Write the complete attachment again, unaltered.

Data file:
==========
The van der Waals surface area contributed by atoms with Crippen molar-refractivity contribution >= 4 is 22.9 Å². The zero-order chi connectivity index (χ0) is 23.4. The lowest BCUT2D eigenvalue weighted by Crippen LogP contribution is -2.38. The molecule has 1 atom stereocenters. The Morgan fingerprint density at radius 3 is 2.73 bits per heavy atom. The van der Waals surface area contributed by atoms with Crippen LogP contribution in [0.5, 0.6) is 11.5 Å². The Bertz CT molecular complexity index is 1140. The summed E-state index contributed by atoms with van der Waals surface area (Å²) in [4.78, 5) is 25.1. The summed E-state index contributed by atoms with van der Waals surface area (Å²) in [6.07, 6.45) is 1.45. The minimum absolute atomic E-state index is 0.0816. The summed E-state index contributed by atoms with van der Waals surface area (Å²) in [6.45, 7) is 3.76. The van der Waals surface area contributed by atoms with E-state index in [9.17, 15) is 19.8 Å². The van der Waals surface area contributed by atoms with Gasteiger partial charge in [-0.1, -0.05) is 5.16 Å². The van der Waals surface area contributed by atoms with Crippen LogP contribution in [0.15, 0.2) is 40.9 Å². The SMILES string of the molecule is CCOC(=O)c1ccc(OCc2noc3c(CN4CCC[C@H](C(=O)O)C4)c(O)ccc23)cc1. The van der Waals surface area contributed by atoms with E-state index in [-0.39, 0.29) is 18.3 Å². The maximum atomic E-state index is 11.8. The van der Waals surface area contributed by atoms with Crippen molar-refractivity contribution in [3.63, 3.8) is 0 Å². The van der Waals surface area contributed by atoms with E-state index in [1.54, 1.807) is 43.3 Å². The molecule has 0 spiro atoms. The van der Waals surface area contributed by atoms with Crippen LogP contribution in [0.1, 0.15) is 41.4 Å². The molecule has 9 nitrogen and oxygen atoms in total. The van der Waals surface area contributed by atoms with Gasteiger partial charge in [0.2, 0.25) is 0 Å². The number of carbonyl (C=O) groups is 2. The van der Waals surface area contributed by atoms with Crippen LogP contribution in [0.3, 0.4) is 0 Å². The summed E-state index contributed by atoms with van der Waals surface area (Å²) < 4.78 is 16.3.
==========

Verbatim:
The van der Waals surface area contributed by atoms with Crippen molar-refractivity contribution >= 4 is 22.9 Å². The zero-order chi connectivity index (χ0) is 23.4. The lowest BCUT2D eigenvalue weighted by Crippen LogP contribution is -2.38. The molecule has 1 atom stereocenters. The Morgan fingerprint density at radius 3 is 2.73 bits per heavy atom. The van der Waals surface area contributed by atoms with Crippen LogP contribution in [0.5, 0.6) is 11.5 Å². The Bertz CT molecular complexity index is 1140. The summed E-state index contributed by atoms with van der Waals surface area (Å²) in [4.78, 5) is 25.1. The summed E-state index contributed by atoms with van der Waals surface area (Å²) in [6.07, 6.45) is 1.45. The minimum absolute atomic E-state index is 0.0816. The summed E-state index contributed by atoms with van der Waals surface area (Å²) in [6.45, 7) is 3.76. The van der Waals surface area contributed by atoms with E-state index in [9.17, 15) is 19.8 Å². The van der Waals surface area contributed by atoms with Gasteiger partial charge in [-0.1, -0.05) is 5.16 Å². The van der Waals surface area contributed by atoms with Crippen LogP contribution in [0.15, 0.2) is 40.9 Å². The SMILES string of the molecule is CCOC(=O)c1ccc(OCc2noc3c(CN4CCC[C@H](C(=O)O)C4)c(O)ccc23)cc1. The van der Waals surface area contributed by atoms with E-state index in [-0.39, 0.29) is 18.3 Å². The maximum atomic E-state index is 11.8. The van der Waals surface area contributed by atoms with Crippen molar-refractivity contribution in [3.63, 3.8) is 0 Å². The van der Waals surface area contributed by atoms with E-state index in [1.54, 1.807) is 43.3 Å². The molecule has 0 spiro atoms. The van der Waals surface area contributed by atoms with Crippen LogP contribution in [0.1, 0.15) is 41.4 Å². The molecule has 9 nitrogen and oxygen atoms in total. The van der Waals surface area contributed by atoms with Gasteiger partial charge in [0.2, 0.25) is 0 Å². The number of carbonyl (C=O) groups is 2. The van der Waals surface area contributed by atoms with Crippen LogP contribution in [0.3, 0.4) is 0 Å². The summed E-state index contributed by atoms with van der Waals surface area (Å²) < 4.78 is 16.3.